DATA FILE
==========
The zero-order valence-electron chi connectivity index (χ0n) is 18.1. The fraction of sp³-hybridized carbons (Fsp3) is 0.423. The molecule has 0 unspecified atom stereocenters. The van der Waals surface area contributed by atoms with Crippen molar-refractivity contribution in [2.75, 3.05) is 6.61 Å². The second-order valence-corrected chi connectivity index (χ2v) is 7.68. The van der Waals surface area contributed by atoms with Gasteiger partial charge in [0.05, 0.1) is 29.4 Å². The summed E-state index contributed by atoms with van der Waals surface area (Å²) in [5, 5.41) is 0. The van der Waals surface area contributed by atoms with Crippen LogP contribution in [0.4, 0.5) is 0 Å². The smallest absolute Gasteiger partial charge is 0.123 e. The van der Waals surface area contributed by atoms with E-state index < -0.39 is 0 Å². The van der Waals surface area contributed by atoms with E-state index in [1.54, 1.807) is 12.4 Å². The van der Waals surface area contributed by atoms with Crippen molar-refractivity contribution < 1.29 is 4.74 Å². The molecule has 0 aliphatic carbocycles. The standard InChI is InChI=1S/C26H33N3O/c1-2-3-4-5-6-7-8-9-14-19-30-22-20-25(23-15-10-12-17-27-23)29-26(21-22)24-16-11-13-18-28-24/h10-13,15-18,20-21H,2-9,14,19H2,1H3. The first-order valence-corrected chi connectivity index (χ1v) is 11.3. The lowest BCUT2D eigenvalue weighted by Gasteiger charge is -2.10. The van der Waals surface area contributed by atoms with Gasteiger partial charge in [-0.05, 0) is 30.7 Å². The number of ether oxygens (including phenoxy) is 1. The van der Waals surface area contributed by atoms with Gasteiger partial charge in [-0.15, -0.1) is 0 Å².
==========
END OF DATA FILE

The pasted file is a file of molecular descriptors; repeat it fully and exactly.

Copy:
The zero-order valence-electron chi connectivity index (χ0n) is 18.1. The fraction of sp³-hybridized carbons (Fsp3) is 0.423. The molecule has 0 unspecified atom stereocenters. The van der Waals surface area contributed by atoms with Crippen molar-refractivity contribution in [2.75, 3.05) is 6.61 Å². The second-order valence-corrected chi connectivity index (χ2v) is 7.68. The van der Waals surface area contributed by atoms with Gasteiger partial charge in [0.05, 0.1) is 29.4 Å². The summed E-state index contributed by atoms with van der Waals surface area (Å²) in [5, 5.41) is 0. The van der Waals surface area contributed by atoms with Crippen LogP contribution in [0.4, 0.5) is 0 Å². The smallest absolute Gasteiger partial charge is 0.123 e. The van der Waals surface area contributed by atoms with E-state index < -0.39 is 0 Å². The van der Waals surface area contributed by atoms with E-state index in [1.54, 1.807) is 12.4 Å². The van der Waals surface area contributed by atoms with Crippen molar-refractivity contribution < 1.29 is 4.74 Å². The molecule has 0 aliphatic carbocycles. The standard InChI is InChI=1S/C26H33N3O/c1-2-3-4-5-6-7-8-9-14-19-30-22-20-25(23-15-10-12-17-27-23)29-26(21-22)24-16-11-13-18-28-24/h10-13,15-18,20-21H,2-9,14,19H2,1H3. The first-order valence-corrected chi connectivity index (χ1v) is 11.3. The lowest BCUT2D eigenvalue weighted by Gasteiger charge is -2.10. The van der Waals surface area contributed by atoms with Gasteiger partial charge in [-0.05, 0) is 30.7 Å². The number of ether oxygens (including phenoxy) is 1. The van der Waals surface area contributed by atoms with Gasteiger partial charge in [-0.15, -0.1) is 0 Å².